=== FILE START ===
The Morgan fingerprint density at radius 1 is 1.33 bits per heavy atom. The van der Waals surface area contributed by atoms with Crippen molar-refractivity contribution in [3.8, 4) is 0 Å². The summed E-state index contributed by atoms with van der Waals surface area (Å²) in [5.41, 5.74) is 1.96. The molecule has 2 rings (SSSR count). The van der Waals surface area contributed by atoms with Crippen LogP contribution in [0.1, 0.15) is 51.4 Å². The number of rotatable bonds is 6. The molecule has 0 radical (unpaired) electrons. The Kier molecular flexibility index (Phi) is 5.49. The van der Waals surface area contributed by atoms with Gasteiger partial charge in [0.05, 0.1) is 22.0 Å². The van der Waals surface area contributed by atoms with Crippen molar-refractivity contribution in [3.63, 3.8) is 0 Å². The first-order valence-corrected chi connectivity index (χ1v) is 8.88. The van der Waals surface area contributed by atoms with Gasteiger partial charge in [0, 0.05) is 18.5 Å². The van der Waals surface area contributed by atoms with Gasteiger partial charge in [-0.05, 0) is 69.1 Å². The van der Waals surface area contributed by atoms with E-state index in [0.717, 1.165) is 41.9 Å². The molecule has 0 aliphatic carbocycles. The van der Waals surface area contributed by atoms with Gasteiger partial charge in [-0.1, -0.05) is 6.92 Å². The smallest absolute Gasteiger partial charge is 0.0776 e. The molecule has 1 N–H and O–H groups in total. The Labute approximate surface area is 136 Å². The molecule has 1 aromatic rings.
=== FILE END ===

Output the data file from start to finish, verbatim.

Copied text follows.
The Morgan fingerprint density at radius 1 is 1.33 bits per heavy atom. The van der Waals surface area contributed by atoms with Crippen molar-refractivity contribution in [3.8, 4) is 0 Å². The summed E-state index contributed by atoms with van der Waals surface area (Å²) in [5.41, 5.74) is 1.96. The molecule has 2 rings (SSSR count). The van der Waals surface area contributed by atoms with Crippen LogP contribution in [0.1, 0.15) is 51.4 Å². The number of rotatable bonds is 6. The molecule has 0 radical (unpaired) electrons. The Kier molecular flexibility index (Phi) is 5.49. The van der Waals surface area contributed by atoms with Gasteiger partial charge in [0.05, 0.1) is 22.0 Å². The van der Waals surface area contributed by atoms with Crippen molar-refractivity contribution in [3.63, 3.8) is 0 Å². The first-order valence-corrected chi connectivity index (χ1v) is 8.88. The van der Waals surface area contributed by atoms with Gasteiger partial charge in [0, 0.05) is 18.5 Å². The van der Waals surface area contributed by atoms with Gasteiger partial charge in [-0.05, 0) is 69.1 Å². The van der Waals surface area contributed by atoms with E-state index in [0.717, 1.165) is 41.9 Å². The molecule has 0 aliphatic carbocycles. The van der Waals surface area contributed by atoms with Gasteiger partial charge in [-0.1, -0.05) is 6.92 Å². The smallest absolute Gasteiger partial charge is 0.0776 e. The molecule has 1 N–H and O–H groups in total. The Labute approximate surface area is 136 Å². The molecule has 1 aromatic rings.